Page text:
This is a wire variation of the Spanish Windlass whose name harks back to the C19th days of Chris Cobb and his wonderful coach service which opened up outback Australia. Do you remember the 60s TV programme ‘Whiplash’ based on his adventures? Surprising they haven’t remade that one. I can imagine he or his coach drivers at times having to affect repairs in just such a way when they had a broken shaft, for example. It is a truly wonderful knot – which everyone should know. Just place the wires like this and turn until tight.
Update: You can watch this wonderful old TV series here: https://www.youtube.com/playlist?list=PLoO83iWyHytdAnwbG0fGUlgV7CSUJ4VlW
I came across an old gold miner friend of mine Dennis Renowden one day on the Aberfeldy River who had used it to ‘replace ‘ a broken axle on his trailer. The wheel had completely gone, (probably close to a thousand metres in the valley below!) so he had secured a bush pole under one side with several such hitches and was towing the trailer using the pole on one side as a skid. His family used to be one of only three in the entire Aberfeldy Valley. There are even fewer today.
I have used it myself around the farm (and elsewhere) hundreds of times to secure two things together with ‘just a bit of wire’. I remember my grandfather, George had a saying that many things were held together with ‘just a bit of wire and some chewing gum’ which I’m sure from my own experience was true of his makeshifts and those of many other folks. The bushman must needs improvise with the materials at hand. I remember his old hammer shotgun’s stock was carefully wired up with many careful turningss of fine copper wire. As it was an ancient ‘Damascus Twist’ barrel worn to such paper thinness I wonder that it did not blow his head off. I would dearly have liked it as a keepsake but it went to a cousin of mine who handed it in years ago in one of those ‘gun amnesties’.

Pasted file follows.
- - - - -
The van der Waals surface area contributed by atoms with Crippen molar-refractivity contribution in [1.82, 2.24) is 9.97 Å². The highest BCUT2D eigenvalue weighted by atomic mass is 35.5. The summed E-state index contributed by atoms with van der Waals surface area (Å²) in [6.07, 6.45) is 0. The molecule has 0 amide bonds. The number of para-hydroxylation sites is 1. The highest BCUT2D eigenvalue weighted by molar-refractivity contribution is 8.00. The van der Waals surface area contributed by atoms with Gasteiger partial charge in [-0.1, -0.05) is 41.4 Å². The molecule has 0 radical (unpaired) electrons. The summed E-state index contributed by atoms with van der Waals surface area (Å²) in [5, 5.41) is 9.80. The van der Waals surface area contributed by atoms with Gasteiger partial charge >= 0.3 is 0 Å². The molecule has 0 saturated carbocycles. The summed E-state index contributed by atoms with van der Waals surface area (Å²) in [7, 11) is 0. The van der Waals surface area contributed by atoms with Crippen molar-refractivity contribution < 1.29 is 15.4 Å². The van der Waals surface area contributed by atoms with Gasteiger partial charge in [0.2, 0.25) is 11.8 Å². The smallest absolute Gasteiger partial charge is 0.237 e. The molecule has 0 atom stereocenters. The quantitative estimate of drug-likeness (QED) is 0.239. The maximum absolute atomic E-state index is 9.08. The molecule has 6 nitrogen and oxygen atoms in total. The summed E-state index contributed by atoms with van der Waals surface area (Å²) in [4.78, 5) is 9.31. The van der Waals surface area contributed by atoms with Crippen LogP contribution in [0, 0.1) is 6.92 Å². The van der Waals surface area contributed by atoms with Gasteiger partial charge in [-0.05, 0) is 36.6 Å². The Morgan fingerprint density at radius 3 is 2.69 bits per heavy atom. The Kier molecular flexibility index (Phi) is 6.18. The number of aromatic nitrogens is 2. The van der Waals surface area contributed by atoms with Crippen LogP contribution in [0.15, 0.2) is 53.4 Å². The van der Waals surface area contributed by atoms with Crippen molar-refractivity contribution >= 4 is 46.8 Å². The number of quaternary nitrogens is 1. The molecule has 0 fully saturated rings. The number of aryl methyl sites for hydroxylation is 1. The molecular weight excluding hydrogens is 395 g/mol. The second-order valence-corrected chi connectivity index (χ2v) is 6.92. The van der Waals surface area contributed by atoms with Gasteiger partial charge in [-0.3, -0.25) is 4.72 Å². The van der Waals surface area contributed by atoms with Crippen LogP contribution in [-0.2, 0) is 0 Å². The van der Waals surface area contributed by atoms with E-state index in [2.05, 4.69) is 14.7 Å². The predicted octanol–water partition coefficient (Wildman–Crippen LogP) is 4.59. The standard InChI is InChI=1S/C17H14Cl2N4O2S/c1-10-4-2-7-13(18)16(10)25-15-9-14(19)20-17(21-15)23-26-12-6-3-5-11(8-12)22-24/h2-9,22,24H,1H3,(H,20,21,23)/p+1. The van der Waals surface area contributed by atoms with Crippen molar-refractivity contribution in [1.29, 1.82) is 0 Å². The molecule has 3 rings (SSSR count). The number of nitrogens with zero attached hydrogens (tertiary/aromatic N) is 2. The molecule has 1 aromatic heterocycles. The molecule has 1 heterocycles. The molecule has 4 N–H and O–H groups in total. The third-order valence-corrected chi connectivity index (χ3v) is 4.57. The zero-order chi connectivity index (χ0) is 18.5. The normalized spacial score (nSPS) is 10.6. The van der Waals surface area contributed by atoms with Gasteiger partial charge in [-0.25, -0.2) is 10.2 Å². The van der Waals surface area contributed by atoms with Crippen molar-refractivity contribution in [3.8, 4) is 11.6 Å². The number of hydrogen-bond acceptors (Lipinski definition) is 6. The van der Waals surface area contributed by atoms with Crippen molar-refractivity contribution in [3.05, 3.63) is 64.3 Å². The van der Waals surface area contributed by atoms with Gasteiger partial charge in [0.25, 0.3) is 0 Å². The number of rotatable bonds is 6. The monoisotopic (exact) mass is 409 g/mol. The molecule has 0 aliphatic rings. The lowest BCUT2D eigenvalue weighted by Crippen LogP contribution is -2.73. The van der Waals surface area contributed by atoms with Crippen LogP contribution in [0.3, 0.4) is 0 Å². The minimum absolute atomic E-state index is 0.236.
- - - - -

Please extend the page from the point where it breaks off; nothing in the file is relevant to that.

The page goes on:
As you can see from the diagram above, it can be done with either a double strand (stronger) or a single strand (if you are short of wire!). It was traditionally tightened with a file or a rasp as everyone had these tools in their kit. Nowadays folks probably don’t understand the phrase, ‘S/he had a rasping voice’! Any bar will do the trick. A Phillips Head screwdriver works well. You have to be careful not to over tighten it or the wire will snap. The Spanish Windlass is capable of developing awesome power!
This is the knot I (and practically everyone else) uses to secure a wire to a strainer post.
There is a trick to winding that ‘tail’ of wire around the other. After you have passed it through the loop, bend the wire 90 degrees (twice) to make a ‘crank’, then it is a simple matter to wind the wire neatly and tightly around the other.
This is the ‘famous’ ‘Donald’ knot used to join two lengths of wire together. It works well with both plain and barbed wire.
The ‘figure of eight’ knot is much more elegant (uses less wire) and never comes undone. It is a variation of the ‘reef knot’ as you can see, but takes some mastering (for some reason).
Here is a great way to use the Spanish Windlass method to strain a piece of fence, if you have no tools. As you can see, you slip one branch through the loop behind the other, then turn it to strain the wore. When it is taut enough you can bend the wire 90 degrees to secure it, then unwind the sticks from the wire and wind up the end of the wire like the one below to finish the knot.